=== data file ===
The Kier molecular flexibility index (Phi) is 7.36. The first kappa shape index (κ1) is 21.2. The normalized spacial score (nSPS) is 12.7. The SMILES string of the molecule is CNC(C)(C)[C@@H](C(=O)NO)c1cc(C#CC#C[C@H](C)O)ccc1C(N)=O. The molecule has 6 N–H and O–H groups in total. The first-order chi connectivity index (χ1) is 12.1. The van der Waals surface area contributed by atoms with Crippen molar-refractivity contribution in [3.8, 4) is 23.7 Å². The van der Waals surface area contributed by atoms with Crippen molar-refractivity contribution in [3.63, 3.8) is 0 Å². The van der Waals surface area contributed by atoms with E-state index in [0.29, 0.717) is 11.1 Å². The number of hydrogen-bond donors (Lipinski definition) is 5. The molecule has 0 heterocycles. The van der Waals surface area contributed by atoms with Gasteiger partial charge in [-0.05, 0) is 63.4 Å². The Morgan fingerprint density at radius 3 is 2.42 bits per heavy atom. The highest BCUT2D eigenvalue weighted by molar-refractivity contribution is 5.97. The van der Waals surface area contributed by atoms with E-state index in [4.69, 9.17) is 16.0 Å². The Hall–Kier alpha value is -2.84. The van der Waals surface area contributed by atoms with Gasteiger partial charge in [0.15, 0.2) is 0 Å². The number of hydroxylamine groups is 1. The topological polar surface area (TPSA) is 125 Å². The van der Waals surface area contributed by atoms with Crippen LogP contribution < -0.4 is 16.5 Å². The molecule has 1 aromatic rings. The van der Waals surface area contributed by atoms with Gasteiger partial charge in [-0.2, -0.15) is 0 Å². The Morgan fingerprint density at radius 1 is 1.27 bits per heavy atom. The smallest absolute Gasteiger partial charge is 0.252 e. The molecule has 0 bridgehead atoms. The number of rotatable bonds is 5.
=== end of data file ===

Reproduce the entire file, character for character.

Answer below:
The Kier molecular flexibility index (Phi) is 7.36. The first kappa shape index (κ1) is 21.2. The normalized spacial score (nSPS) is 12.7. The SMILES string of the molecule is CNC(C)(C)[C@@H](C(=O)NO)c1cc(C#CC#C[C@H](C)O)ccc1C(N)=O. The molecule has 6 N–H and O–H groups in total. The first-order chi connectivity index (χ1) is 12.1. The van der Waals surface area contributed by atoms with Crippen molar-refractivity contribution in [3.8, 4) is 23.7 Å². The van der Waals surface area contributed by atoms with Crippen molar-refractivity contribution in [3.63, 3.8) is 0 Å². The van der Waals surface area contributed by atoms with E-state index in [0.29, 0.717) is 11.1 Å². The number of hydrogen-bond donors (Lipinski definition) is 5. The molecule has 0 heterocycles. The van der Waals surface area contributed by atoms with Gasteiger partial charge in [-0.05, 0) is 63.4 Å². The Morgan fingerprint density at radius 3 is 2.42 bits per heavy atom. The highest BCUT2D eigenvalue weighted by molar-refractivity contribution is 5.97. The van der Waals surface area contributed by atoms with E-state index in [4.69, 9.17) is 16.0 Å². The Hall–Kier alpha value is -2.84. The van der Waals surface area contributed by atoms with Gasteiger partial charge in [0.15, 0.2) is 0 Å². The number of hydroxylamine groups is 1. The topological polar surface area (TPSA) is 125 Å². The van der Waals surface area contributed by atoms with Crippen LogP contribution < -0.4 is 16.5 Å². The molecule has 1 aromatic rings. The van der Waals surface area contributed by atoms with Gasteiger partial charge in [-0.2, -0.15) is 0 Å². The Morgan fingerprint density at radius 1 is 1.27 bits per heavy atom. The smallest absolute Gasteiger partial charge is 0.252 e. The molecule has 0 bridgehead atoms. The number of rotatable bonds is 5.